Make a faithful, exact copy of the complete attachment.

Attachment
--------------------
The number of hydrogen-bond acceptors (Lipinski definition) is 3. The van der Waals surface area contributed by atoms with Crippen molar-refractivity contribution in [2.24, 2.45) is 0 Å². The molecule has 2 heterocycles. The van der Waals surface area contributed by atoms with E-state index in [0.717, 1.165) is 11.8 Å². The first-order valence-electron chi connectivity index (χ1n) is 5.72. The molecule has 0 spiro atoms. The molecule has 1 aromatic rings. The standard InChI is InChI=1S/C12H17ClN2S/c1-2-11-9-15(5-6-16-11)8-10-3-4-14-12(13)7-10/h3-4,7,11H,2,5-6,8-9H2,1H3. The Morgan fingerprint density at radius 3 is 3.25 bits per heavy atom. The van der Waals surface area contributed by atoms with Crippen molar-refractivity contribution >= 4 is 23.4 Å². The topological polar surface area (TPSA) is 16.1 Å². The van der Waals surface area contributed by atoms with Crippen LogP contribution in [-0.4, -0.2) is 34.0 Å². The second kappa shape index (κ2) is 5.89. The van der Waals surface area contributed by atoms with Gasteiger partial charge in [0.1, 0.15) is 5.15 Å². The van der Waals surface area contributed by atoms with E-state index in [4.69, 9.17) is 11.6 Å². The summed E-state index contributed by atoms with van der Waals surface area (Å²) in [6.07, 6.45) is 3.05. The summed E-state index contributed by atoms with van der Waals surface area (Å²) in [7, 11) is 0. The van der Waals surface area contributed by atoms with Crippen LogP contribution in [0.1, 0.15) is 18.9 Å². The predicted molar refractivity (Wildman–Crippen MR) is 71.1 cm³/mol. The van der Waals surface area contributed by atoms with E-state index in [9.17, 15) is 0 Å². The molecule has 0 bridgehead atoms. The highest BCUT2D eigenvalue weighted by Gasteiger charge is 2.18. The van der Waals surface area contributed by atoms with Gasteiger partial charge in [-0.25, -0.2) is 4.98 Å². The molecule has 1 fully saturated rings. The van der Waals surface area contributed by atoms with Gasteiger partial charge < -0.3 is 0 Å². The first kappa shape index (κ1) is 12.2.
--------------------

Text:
The number of hydrogen-bond acceptors (Lipinski definition) is 3. The van der Waals surface area contributed by atoms with Crippen molar-refractivity contribution in [2.24, 2.45) is 0 Å². The molecule has 2 heterocycles. The van der Waals surface area contributed by atoms with E-state index in [0.717, 1.165) is 11.8 Å². The first-order valence-electron chi connectivity index (χ1n) is 5.72. The molecule has 0 spiro atoms. The molecule has 1 aromatic rings. The standard InChI is InChI=1S/C12H17ClN2S/c1-2-11-9-15(5-6-16-11)8-10-3-4-14-12(13)7-10/h3-4,7,11H,2,5-6,8-9H2,1H3. The Morgan fingerprint density at radius 3 is 3.25 bits per heavy atom. The van der Waals surface area contributed by atoms with Crippen molar-refractivity contribution >= 4 is 23.4 Å². The topological polar surface area (TPSA) is 16.1 Å². The van der Waals surface area contributed by atoms with Crippen LogP contribution in [-0.4, -0.2) is 34.0 Å². The second kappa shape index (κ2) is 5.89. The van der Waals surface area contributed by atoms with Gasteiger partial charge in [0.1, 0.15) is 5.15 Å². The van der Waals surface area contributed by atoms with E-state index in [4.69, 9.17) is 11.6 Å². The summed E-state index contributed by atoms with van der Waals surface area (Å²) in [6.07, 6.45) is 3.05. The summed E-state index contributed by atoms with van der Waals surface area (Å²) in [7, 11) is 0. The van der Waals surface area contributed by atoms with Crippen LogP contribution in [0.1, 0.15) is 18.9 Å². The predicted molar refractivity (Wildman–Crippen MR) is 71.1 cm³/mol. The van der Waals surface area contributed by atoms with E-state index in [9.17, 15) is 0 Å². The molecule has 0 bridgehead atoms. The highest BCUT2D eigenvalue weighted by Gasteiger charge is 2.18. The van der Waals surface area contributed by atoms with Gasteiger partial charge in [-0.25, -0.2) is 4.98 Å². The molecule has 1 fully saturated rings. The van der Waals surface area contributed by atoms with Gasteiger partial charge < -0.3 is 0 Å². The first kappa shape index (κ1) is 12.2.